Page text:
The ISC surrounding environment, namely the ISC niche, critically controls ISC homeostasis. This niche comprises the supportive mesenchymal cells, fibroblasts being the major population, and the differentiated epithelial progeny, all secreting factors tightly regulating ISC self-renewal, as well as the proliferation and differentiation processes along the crypt. Interestingly, recent findings highlight that physical constraints exerted by the extracellular matrix (ECM) on the epithelium participate in the regulation of the cell phenotypes and behaviors [3]. ECM exerts these constraints on the epithelial cells through specific topography, stiffness and deformability. Under pathological contexts, such as chronic inflammation or cancer, ECM mechanical properties are profoundly modified, participating in the development and progression of diseases such as inflammatory bowel disease (IBD) or colorectal cancer (CRC). Understanding how these ECM constraints affect the intestinal epithelium and which roles they play in the intestinal (patho)physiology is thus of high interest; however, investigating in vivo the impact of ECM mechanical properties on the ISC regulation and the intestinal epithelial linen is challenging. Therefore, using the organoid model represents an excellent alternative to address these questions.

2. The Colon Epithelial Cell Populations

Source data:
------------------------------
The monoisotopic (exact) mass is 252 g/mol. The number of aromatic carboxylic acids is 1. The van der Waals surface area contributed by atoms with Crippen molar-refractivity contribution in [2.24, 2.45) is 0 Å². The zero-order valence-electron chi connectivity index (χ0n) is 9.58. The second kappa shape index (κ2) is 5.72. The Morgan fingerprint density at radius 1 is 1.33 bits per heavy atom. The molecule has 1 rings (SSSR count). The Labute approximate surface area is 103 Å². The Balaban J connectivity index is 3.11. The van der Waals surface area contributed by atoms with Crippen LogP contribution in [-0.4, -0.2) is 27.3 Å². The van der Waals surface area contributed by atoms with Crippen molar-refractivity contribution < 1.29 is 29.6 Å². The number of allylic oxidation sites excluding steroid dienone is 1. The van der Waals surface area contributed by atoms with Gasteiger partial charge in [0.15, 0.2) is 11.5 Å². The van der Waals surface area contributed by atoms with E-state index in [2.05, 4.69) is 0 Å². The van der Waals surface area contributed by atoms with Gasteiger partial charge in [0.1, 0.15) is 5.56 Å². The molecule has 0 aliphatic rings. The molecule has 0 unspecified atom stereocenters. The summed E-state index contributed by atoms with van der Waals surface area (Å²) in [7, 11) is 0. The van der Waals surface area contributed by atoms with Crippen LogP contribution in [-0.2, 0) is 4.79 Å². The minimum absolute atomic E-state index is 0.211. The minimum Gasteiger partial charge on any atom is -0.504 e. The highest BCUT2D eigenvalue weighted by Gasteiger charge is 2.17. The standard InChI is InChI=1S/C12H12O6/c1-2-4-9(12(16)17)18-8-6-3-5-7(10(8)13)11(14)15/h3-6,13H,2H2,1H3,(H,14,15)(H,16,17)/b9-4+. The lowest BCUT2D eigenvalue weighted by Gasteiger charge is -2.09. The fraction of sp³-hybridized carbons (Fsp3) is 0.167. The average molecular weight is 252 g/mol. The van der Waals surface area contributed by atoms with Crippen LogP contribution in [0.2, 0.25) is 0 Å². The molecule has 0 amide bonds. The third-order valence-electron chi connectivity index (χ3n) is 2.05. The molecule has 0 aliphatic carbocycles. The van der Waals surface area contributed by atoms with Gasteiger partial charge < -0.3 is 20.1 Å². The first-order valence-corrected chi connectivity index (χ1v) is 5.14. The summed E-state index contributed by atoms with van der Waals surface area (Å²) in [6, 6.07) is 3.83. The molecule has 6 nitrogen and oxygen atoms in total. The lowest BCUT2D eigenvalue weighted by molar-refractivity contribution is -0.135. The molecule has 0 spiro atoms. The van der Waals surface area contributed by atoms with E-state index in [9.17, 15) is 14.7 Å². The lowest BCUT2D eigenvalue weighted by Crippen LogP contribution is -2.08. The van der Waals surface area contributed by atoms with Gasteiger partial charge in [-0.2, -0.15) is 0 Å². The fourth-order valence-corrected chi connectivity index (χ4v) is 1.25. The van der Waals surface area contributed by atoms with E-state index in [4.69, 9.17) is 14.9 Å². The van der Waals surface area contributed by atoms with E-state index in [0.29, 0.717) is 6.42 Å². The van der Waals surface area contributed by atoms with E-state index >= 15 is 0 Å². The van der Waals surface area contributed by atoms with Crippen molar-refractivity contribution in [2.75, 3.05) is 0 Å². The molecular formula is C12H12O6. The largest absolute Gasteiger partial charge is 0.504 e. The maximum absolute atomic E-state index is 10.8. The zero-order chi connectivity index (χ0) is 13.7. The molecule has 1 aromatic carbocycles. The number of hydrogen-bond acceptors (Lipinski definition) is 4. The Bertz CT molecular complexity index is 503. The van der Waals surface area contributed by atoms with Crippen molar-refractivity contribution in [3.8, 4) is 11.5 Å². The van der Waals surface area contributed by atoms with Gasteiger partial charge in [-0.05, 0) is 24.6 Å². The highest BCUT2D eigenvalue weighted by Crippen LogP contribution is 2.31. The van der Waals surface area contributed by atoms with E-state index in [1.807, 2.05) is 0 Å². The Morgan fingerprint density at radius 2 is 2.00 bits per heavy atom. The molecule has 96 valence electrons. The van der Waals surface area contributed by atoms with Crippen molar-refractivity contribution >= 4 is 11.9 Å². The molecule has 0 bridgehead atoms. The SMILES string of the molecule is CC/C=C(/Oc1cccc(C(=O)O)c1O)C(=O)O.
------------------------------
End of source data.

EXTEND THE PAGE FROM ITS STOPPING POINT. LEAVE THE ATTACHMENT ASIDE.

The colon epithelium is a single layer of polarized cells, their basal pole leaning on the basement membrane and their apical pole facing the lumen (Figure 1). Observed from the lumen, the colon epithelium is flat, contrary to the small intestine epithelium that displays villi, finger-like protrusions that project into the lumen of the gut. However, like the small intestine, the colon presents invaginations called crypts of Lieberkühn. The peculiar architecture of the intestinal epithelium allows compartmentalization of ISC at the bottom of the crypts and differentiated cells at their top (Figure 1) [1]. The intestinal epithelium is subjected to a fast renewal, occurring within three to five days, to maintain its integrity and optimal function. Constituted up to 80% by absorptive enterocytes, the colon epithelium also contains goblet cells (18%) secreting the mucus, tuft cells (0.4%) playing an antiparasite function and enteroendocrine cells (1% of the cell population) secreting diverse hormones controlling the intestinal motility and secretions and colon peristalsis but, also, visceral sensation, appetite or pancreas exocrine functions. Contrary to the small intestine, Paneth cells are absent from the colon epithelium, where deep crypt secretory (DCS) cells function as their colon equivalent [4]. Differentiated cells originate from transit-amplifying (TA) cells, progenitor cells that are characterized by a rapid proliferation rate before migrating along the crypt and differentiating while reaching the luminal surface. The TA cells rise from the ISC.